Like many “messages,” this one is completely mixed. There are obvious good points, along with questionable aspects to the sale. Whole Foods Union Square and Bowery were stocked with 3,000 bags, which sold out in under two hours. Some people had been waiting on line since six p.m. the previous night for the eight a.m. opening. In the midst of the shower that started after I left the store, most people were laughing it off. “It’s all for the love of the bag,” I’m guessing was their point. But let’s check out a few other points, and let the reader decide the intention.

1. The bag is god-awful ugly. Because you’re hitting a low price point does not give anyone he right to create something that hideous, unless, of course, that is part of the joke. The font, apparently meant to look “cute” and “eco,” is a mess of a children’s script – and that is more a discredit to the penmanship of children than anything.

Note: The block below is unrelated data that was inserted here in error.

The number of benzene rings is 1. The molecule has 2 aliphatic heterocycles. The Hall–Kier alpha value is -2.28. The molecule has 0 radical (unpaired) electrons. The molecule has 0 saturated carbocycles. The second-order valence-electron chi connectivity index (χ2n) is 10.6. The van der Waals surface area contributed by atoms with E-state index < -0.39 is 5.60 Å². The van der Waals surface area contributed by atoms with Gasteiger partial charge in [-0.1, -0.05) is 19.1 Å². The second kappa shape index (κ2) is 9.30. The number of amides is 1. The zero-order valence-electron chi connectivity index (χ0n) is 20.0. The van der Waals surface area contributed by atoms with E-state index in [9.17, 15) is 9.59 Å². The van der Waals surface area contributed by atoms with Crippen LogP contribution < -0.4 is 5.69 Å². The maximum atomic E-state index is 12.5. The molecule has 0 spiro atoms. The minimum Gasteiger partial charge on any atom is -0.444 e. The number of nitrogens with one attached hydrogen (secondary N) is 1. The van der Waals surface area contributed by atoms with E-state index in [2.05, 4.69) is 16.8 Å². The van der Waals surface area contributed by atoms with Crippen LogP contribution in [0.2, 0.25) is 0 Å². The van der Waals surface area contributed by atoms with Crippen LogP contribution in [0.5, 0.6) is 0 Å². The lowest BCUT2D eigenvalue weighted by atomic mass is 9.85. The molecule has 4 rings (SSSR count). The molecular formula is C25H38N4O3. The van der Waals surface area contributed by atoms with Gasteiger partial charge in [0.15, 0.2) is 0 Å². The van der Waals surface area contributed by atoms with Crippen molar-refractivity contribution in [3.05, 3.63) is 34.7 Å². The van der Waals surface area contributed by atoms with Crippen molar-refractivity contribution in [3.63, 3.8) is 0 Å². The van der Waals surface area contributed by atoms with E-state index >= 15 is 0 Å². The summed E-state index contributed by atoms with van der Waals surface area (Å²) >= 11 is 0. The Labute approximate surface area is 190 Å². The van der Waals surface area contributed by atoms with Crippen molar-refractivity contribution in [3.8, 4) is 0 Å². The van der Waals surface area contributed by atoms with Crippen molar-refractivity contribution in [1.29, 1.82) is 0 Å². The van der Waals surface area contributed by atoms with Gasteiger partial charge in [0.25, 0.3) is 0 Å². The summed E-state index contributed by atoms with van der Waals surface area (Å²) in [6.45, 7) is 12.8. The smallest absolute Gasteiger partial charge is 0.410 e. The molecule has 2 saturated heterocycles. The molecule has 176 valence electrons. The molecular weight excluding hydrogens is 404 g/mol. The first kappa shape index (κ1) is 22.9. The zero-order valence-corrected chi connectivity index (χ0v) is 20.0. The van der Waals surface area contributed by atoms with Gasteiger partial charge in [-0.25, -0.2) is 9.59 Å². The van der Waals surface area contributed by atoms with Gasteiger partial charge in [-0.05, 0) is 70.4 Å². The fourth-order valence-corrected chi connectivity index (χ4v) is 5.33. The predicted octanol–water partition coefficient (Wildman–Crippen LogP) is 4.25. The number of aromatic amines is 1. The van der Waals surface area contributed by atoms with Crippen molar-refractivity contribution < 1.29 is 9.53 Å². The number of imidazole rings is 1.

2. The bags were produced, according to her site, in China, by workers paid double minimum wage. They purchased carbon offset points in the global shipping of them.

3. Number Two is their answer to the question of “How environmentally friendly is this bag?” What that means, essentially, is that the bag itself is probably not made from organic material, and to reach that price point for a designer charging that much for her wares, most likely as cheaply as possible. If you’ve seen the bag, that’s an obvious statement.